WASHINGTON, D.C. - On February 17, 2011, the Libyan people rose up against Col. Gaddafi's regime. One year later, after succeeding in his overthrow, the fighting has ended, but the threat posed by anti-personnel landmines and explosive remnants of war (ERW) deployed during the conflict continues to compromise the safety of civilians.
Protecting civilians: A top priority for Handicap International
Handicap International strives to meet two key objectives through its activities in Libya: To clear ERW in former conflict zones, and to promote safety and prevent accidents by providing risk education for civilians. The organization began providing ERW risk-education sessions for at-risk populations in Libya in March 2011. Since then, the organization has extended its awareness-raising actions to include small arms, which are possessed by large numbers of civilians.
Clearing cities of mines and ERW
Over the past few weeks, three mine clearance teams from Handicap International have been clearing contaminated areas in various neighborhoods of Tripoli and Sirte to protect people from the risk of explosions. In less than a month, the organization has identified more than 600 ERW, which Handicap International will soon destroy.
“After the fighting ends, the first thing people want to do is to return home, even though their neighborhoods have been bombed and mined. As a result, many civilians unwittingly put themselves at risk,” explained Frédéric Maio, manager of Handicap International's operations in Libya. “Some of them are also tempted to recover metal or explosives from abandoned bombs. This extremely risky behavior provides us with a daily reminder of the need to destroy these weapons and to ensure civilians understand the dangers they pose.”
Risk education about small arms
When the conflict began, Gaddafi's forces opened arms stockpiles, and various other governments supplied Libya with weapons. These actions led to the proliferation of an unknown quantity of small arms, many of which are now in the possession of civilians who are not trained in their use, often resulting in accidents.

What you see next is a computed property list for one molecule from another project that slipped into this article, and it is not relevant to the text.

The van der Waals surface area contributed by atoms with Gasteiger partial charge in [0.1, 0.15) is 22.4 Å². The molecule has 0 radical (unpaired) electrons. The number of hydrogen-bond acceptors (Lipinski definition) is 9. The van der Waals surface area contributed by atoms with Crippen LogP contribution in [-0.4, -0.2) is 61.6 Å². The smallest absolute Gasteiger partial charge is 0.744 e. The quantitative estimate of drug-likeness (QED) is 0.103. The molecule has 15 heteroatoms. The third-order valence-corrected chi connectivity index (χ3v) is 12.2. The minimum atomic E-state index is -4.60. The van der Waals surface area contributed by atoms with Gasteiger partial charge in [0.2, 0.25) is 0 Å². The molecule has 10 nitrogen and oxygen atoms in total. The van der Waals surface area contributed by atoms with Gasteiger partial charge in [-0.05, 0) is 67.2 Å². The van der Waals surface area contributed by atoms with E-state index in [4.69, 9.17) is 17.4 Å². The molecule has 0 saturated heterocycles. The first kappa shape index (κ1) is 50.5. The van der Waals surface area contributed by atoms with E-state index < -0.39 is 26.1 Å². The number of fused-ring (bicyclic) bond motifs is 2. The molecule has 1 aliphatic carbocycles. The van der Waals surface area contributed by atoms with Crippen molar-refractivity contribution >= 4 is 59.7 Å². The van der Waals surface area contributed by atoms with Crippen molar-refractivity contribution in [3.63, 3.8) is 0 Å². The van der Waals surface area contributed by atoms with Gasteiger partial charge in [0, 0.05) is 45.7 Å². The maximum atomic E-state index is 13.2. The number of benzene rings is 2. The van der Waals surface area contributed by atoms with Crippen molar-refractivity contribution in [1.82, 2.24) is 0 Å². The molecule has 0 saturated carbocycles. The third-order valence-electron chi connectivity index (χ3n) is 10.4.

“For example, we need to [prevent] celebrations [from] turning into tragedies because civilians are firing into the air and injuring the people around them,” Maio explained. In just two months, between October and November 2011, 400 people were killed in accidents involving small arms in Tripoli. To prevent similar accidents, Handicap International has been organizing prevention sessions to teach people basic safety precautions, including direct sessions for the group most affected by these accidents: teenagers. The organization has also trained some 100 school teachers about best practices regarding these weapons, which they have been instructed to pass onto students and their parents. Awareness-raising kits also have been distributed in support of these activities, and in several cities, messages have been displayed on billboards in disadvantaged neighborhoods most acutely affected by this scourge of violence.
Risk education about unexploded ordnance
Handicap International trained some 100 Libyan nationals beginning in March 2011 to raise awareness among people who are at risk from mines and other unexploded remnants of war about the dangers posed by these weapons. This activity plays a vital role in preventing accidents. Handicap International's teams and its partners organize sessions in schools and businesses and for local authorities and organizations. The organization also distributes awareness information, fun and educational games for children, and broadcasts public service announcements on national and local radio stations.
For more information about Handicap International's work in Libya, please read the February 2012 Situation Report.